Dear David, Currently a Kwant symmetry stores the extra directions that describe how it handle various lattices. If you don't do anything, the choice of the extra directions happens automatically, and a Bravais lattice vector is chosen. However you can manually override this by using the add_site_family method of the TranslationalSymmetry (see http://kwant-project.org/doc/1.0/reference/generated/kwant.lattice.TranslationalSymmetry#kwant.lattice.TranslationalSymmetry.add_site_family for details). I know several people have used this to solve exactly the problem that you currently encounter.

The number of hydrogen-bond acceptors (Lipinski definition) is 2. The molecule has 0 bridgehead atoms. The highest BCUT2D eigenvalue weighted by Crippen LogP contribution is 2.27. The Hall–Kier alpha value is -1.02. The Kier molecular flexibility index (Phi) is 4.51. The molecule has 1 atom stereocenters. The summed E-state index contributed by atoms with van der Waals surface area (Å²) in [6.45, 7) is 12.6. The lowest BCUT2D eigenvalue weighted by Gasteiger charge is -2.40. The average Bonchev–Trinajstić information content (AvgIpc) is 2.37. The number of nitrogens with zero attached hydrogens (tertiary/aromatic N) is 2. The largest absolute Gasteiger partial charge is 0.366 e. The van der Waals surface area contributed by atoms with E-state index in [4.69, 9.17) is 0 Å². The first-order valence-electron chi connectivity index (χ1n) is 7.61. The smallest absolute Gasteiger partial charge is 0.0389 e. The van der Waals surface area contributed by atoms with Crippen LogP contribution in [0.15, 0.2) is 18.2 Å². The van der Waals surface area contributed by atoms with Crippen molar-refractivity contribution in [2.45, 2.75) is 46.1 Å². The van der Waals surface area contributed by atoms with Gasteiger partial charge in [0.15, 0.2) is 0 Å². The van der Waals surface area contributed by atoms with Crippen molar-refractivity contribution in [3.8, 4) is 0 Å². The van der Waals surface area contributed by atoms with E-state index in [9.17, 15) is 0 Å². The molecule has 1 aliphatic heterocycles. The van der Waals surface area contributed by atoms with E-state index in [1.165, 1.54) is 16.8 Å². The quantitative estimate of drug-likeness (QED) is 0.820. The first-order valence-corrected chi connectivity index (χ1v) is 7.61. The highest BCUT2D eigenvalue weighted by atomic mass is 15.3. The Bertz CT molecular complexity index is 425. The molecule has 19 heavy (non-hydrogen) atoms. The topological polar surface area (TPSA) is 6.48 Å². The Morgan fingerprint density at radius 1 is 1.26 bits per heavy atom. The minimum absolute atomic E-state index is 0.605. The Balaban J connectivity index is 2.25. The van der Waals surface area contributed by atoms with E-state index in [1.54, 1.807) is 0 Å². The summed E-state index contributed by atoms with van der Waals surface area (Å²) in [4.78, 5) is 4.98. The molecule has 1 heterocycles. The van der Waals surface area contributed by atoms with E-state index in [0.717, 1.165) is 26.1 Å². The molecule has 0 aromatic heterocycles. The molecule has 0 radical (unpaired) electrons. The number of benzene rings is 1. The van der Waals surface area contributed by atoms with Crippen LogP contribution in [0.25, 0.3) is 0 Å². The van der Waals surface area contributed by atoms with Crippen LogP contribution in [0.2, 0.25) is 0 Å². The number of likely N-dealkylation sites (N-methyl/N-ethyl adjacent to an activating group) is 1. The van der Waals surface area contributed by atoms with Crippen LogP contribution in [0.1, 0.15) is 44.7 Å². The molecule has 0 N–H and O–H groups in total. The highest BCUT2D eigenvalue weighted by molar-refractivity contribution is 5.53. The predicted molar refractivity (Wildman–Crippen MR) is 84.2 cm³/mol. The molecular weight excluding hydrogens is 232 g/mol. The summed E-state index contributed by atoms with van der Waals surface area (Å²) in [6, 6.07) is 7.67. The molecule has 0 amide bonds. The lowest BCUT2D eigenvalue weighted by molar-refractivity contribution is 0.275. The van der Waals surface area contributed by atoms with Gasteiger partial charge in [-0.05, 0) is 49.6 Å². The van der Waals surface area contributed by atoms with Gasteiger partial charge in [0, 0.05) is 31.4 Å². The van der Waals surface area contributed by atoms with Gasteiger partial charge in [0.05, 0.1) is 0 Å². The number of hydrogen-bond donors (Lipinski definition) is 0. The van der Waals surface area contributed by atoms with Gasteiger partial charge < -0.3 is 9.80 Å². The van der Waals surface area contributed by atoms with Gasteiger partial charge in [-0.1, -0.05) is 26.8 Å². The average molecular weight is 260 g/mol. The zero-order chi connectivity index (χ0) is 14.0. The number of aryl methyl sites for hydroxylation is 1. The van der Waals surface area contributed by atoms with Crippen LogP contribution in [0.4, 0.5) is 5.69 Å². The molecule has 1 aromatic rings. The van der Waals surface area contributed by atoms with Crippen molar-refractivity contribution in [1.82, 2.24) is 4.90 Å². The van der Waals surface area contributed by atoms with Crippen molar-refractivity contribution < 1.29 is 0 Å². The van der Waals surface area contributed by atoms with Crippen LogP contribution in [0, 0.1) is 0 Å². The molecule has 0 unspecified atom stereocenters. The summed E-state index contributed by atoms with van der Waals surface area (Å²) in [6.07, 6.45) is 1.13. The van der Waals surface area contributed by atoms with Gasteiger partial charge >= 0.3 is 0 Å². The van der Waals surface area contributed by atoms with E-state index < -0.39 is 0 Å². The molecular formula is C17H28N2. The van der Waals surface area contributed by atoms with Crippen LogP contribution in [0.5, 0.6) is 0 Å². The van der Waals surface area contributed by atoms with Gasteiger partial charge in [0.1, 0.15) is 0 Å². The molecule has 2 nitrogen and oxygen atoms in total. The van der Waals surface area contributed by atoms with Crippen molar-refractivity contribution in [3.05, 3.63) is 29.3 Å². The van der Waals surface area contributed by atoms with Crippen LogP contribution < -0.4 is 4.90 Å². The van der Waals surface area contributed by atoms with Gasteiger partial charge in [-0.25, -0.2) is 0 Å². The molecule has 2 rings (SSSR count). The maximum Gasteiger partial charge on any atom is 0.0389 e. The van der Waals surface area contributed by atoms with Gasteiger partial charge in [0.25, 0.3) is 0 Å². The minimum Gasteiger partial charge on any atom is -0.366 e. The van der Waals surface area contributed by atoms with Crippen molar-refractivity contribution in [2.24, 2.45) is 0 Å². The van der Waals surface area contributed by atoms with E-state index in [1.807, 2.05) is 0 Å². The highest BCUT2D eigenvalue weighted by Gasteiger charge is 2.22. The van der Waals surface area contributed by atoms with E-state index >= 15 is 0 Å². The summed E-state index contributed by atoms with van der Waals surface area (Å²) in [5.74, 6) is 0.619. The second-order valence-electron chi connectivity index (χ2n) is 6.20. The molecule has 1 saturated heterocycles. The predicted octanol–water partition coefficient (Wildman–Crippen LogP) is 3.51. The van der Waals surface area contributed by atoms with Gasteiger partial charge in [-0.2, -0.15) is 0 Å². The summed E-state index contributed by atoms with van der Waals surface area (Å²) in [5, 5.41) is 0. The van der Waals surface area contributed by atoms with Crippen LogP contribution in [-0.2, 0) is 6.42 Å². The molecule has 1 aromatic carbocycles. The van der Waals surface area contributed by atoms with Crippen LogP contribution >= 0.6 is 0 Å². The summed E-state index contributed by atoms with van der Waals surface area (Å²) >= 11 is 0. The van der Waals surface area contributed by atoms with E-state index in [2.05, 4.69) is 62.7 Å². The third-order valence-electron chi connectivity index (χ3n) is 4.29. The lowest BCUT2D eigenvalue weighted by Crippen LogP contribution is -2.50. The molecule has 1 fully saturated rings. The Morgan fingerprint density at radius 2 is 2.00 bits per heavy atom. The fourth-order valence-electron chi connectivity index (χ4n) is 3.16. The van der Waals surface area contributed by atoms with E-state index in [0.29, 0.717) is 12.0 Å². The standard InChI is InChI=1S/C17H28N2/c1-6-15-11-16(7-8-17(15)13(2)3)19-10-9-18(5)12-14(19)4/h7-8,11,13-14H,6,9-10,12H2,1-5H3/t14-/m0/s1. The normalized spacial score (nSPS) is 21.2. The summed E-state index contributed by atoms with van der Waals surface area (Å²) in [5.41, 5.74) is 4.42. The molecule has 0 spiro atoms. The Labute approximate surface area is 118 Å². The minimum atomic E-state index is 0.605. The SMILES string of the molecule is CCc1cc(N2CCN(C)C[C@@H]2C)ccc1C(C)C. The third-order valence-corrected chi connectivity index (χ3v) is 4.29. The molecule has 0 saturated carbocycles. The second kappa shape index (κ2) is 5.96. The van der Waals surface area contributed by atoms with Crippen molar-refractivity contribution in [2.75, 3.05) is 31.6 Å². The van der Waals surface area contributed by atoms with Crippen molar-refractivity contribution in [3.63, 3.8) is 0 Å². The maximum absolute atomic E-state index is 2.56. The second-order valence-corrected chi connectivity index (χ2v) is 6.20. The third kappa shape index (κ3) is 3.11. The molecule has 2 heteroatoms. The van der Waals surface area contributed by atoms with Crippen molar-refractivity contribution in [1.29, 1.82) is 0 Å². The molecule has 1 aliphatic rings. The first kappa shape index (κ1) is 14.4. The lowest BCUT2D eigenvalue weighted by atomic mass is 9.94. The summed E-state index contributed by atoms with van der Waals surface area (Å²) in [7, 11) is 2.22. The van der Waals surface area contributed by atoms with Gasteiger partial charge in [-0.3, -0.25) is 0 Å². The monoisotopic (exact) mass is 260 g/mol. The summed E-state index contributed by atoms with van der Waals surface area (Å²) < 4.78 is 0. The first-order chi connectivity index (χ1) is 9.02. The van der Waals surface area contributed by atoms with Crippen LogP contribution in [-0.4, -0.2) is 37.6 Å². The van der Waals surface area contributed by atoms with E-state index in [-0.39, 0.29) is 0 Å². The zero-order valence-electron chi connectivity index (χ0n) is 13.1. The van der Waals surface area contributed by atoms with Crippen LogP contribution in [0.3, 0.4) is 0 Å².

Best, Anton On Thu, Oct 23, 2014 at 4:40 PM, David Abergel <david.aber...@nordita.org> wrote: > Dear all, > > I am having a problem defining a system which matches what I want. > > I start by defining a rectangular graphene lattice of size 0<=x<L in the x > direction and 0<=x<W in the y direction. (By "rectangular" I mean in the > real space coordinates, not the crystallographic coordinates.) > > I want to attach a lead to the left-had end of this rectangle, going to > minus infinity. Therefore, I define a lead with translational symmetry > (-1,0) and the appropriate hopping. I attach the lead and plot the system. > > When I plot the system, I find that the lead has been attached along the > (0,1) crystallographic direction (so, that is along the (1/2, sqrt(3)/3) > real space vector). A triangle of extra sites have been added for x<0 (real > space) so that the total shape of the scattering region is now not > rectangular. > > If I attach another lead with lead.reversed(), a similar thing happens on > the right of the sample so that my scattering region is now a parallelogram. > > As I understand it, this should not affect the physics in any way, since the > lead is semi-infinite. But, if I want to draw pictures, plot functions over > the scattering region, and gain physical understanding, it is a bit of a > pain. So, my question is whether there is any way to make the lead attach > along the (0,1) real space direction (which is the same as the (-1,2) > crystallographic direction) and yet maintain the (-1,0) translational > symmetry? > > If you require a sample program which reproduces this behavior then I can > easily provide that, but I thought I should not extend an already long post > unnecessarily. > > Thanks in advance. > > David >